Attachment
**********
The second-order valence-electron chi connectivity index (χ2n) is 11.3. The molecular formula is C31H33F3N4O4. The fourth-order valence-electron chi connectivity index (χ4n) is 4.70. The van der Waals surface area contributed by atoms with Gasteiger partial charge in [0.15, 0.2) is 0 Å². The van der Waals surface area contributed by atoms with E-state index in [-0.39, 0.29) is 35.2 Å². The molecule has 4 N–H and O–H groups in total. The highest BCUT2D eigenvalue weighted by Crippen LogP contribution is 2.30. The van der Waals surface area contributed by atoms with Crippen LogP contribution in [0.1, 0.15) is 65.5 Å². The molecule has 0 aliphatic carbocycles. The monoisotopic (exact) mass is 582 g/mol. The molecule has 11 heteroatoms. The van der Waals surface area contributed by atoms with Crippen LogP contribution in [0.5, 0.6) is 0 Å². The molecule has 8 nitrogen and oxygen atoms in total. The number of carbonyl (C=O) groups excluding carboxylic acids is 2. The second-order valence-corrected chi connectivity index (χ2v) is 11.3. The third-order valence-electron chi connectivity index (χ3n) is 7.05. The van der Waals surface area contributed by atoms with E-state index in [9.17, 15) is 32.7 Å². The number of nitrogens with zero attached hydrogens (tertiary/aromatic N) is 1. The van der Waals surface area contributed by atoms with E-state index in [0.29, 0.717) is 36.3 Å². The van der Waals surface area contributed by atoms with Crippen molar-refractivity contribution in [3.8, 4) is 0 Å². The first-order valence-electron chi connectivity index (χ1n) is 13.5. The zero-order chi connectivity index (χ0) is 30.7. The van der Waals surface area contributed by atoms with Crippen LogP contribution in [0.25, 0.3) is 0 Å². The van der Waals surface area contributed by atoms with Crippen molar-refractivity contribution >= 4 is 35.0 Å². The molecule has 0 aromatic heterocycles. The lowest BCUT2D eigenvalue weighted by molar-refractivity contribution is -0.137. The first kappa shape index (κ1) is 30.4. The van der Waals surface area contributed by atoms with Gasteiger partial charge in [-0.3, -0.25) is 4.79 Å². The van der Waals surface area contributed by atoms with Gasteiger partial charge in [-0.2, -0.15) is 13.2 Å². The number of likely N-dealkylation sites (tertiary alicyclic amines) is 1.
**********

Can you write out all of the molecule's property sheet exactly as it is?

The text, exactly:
The second-order valence-electron chi connectivity index (χ2n) is 11.3. The molecular formula is C31H33F3N4O4. The fourth-order valence-electron chi connectivity index (χ4n) is 4.70. The van der Waals surface area contributed by atoms with Gasteiger partial charge in [0.15, 0.2) is 0 Å². The van der Waals surface area contributed by atoms with E-state index in [-0.39, 0.29) is 35.2 Å². The molecule has 4 N–H and O–H groups in total. The highest BCUT2D eigenvalue weighted by Crippen LogP contribution is 2.30. The van der Waals surface area contributed by atoms with Crippen LogP contribution in [0.1, 0.15) is 65.5 Å². The molecule has 0 aliphatic carbocycles. The monoisotopic (exact) mass is 582 g/mol. The molecule has 11 heteroatoms. The van der Waals surface area contributed by atoms with Crippen LogP contribution in [0.5, 0.6) is 0 Å². The molecule has 8 nitrogen and oxygen atoms in total. The number of carbonyl (C=O) groups excluding carboxylic acids is 2. The second-order valence-corrected chi connectivity index (χ2v) is 11.3. The third-order valence-electron chi connectivity index (χ3n) is 7.05. The van der Waals surface area contributed by atoms with E-state index in [9.17, 15) is 32.7 Å². The number of nitrogens with zero attached hydrogens (tertiary/aromatic N) is 1. The van der Waals surface area contributed by atoms with E-state index in [0.29, 0.717) is 36.3 Å². The van der Waals surface area contributed by atoms with Crippen molar-refractivity contribution in [3.8, 4) is 0 Å². The first-order valence-electron chi connectivity index (χ1n) is 13.5. The zero-order chi connectivity index (χ0) is 30.7. The van der Waals surface area contributed by atoms with Crippen LogP contribution in [0.25, 0.3) is 0 Å². The van der Waals surface area contributed by atoms with Crippen molar-refractivity contribution >= 4 is 35.0 Å². The molecule has 0 aromatic heterocycles. The lowest BCUT2D eigenvalue weighted by molar-refractivity contribution is -0.137. The first kappa shape index (κ1) is 30.4. The van der Waals surface area contributed by atoms with Gasteiger partial charge in [-0.3, -0.25) is 4.79 Å². The van der Waals surface area contributed by atoms with Gasteiger partial charge in [-0.2, -0.15) is 13.2 Å². The number of likely N-dealkylation sites (tertiary alicyclic amines) is 1.